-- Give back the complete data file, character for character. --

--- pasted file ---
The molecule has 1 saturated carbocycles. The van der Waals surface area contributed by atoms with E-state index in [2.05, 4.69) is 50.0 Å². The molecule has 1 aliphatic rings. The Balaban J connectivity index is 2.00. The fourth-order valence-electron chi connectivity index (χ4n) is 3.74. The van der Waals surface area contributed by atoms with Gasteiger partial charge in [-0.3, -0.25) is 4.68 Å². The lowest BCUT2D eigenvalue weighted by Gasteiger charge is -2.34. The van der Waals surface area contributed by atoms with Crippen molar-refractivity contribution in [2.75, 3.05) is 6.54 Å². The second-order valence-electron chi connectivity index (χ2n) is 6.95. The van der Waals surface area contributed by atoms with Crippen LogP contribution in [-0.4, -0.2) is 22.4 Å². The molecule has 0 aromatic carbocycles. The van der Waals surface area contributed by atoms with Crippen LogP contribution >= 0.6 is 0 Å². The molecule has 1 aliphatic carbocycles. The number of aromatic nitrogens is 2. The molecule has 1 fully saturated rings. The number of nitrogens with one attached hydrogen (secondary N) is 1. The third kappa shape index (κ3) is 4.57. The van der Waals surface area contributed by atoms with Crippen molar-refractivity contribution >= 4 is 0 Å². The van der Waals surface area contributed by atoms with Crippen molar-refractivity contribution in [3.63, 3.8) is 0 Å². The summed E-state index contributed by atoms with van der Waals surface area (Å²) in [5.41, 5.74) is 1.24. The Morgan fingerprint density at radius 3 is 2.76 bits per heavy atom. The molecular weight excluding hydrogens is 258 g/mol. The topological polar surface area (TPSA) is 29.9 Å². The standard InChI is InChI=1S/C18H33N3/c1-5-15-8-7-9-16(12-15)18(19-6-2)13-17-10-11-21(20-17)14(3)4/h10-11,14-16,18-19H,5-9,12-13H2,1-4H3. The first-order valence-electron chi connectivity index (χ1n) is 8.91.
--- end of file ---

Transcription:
The molecule has 1 saturated carbocycles. The van der Waals surface area contributed by atoms with E-state index in [2.05, 4.69) is 50.0 Å². The molecule has 1 aliphatic rings. The Balaban J connectivity index is 2.00. The fourth-order valence-electron chi connectivity index (χ4n) is 3.74. The van der Waals surface area contributed by atoms with Gasteiger partial charge in [-0.3, -0.25) is 4.68 Å². The lowest BCUT2D eigenvalue weighted by Gasteiger charge is -2.34. The van der Waals surface area contributed by atoms with Crippen molar-refractivity contribution in [2.75, 3.05) is 6.54 Å². The second-order valence-electron chi connectivity index (χ2n) is 6.95. The van der Waals surface area contributed by atoms with Crippen LogP contribution in [-0.4, -0.2) is 22.4 Å². The molecule has 0 aromatic carbocycles. The van der Waals surface area contributed by atoms with Crippen LogP contribution >= 0.6 is 0 Å². The molecule has 1 aliphatic carbocycles. The number of aromatic nitrogens is 2. The molecule has 1 fully saturated rings. The number of nitrogens with one attached hydrogen (secondary N) is 1. The third kappa shape index (κ3) is 4.57. The van der Waals surface area contributed by atoms with Crippen molar-refractivity contribution >= 4 is 0 Å². The van der Waals surface area contributed by atoms with Crippen molar-refractivity contribution in [3.63, 3.8) is 0 Å². The summed E-state index contributed by atoms with van der Waals surface area (Å²) in [5.41, 5.74) is 1.24. The Morgan fingerprint density at radius 3 is 2.76 bits per heavy atom. The molecular weight excluding hydrogens is 258 g/mol. The topological polar surface area (TPSA) is 29.9 Å². The standard InChI is InChI=1S/C18H33N3/c1-5-15-8-7-9-16(12-15)18(19-6-2)13-17-10-11-21(20-17)14(3)4/h10-11,14-16,18-19H,5-9,12-13H2,1-4H3. The first-order valence-electron chi connectivity index (χ1n) is 8.91.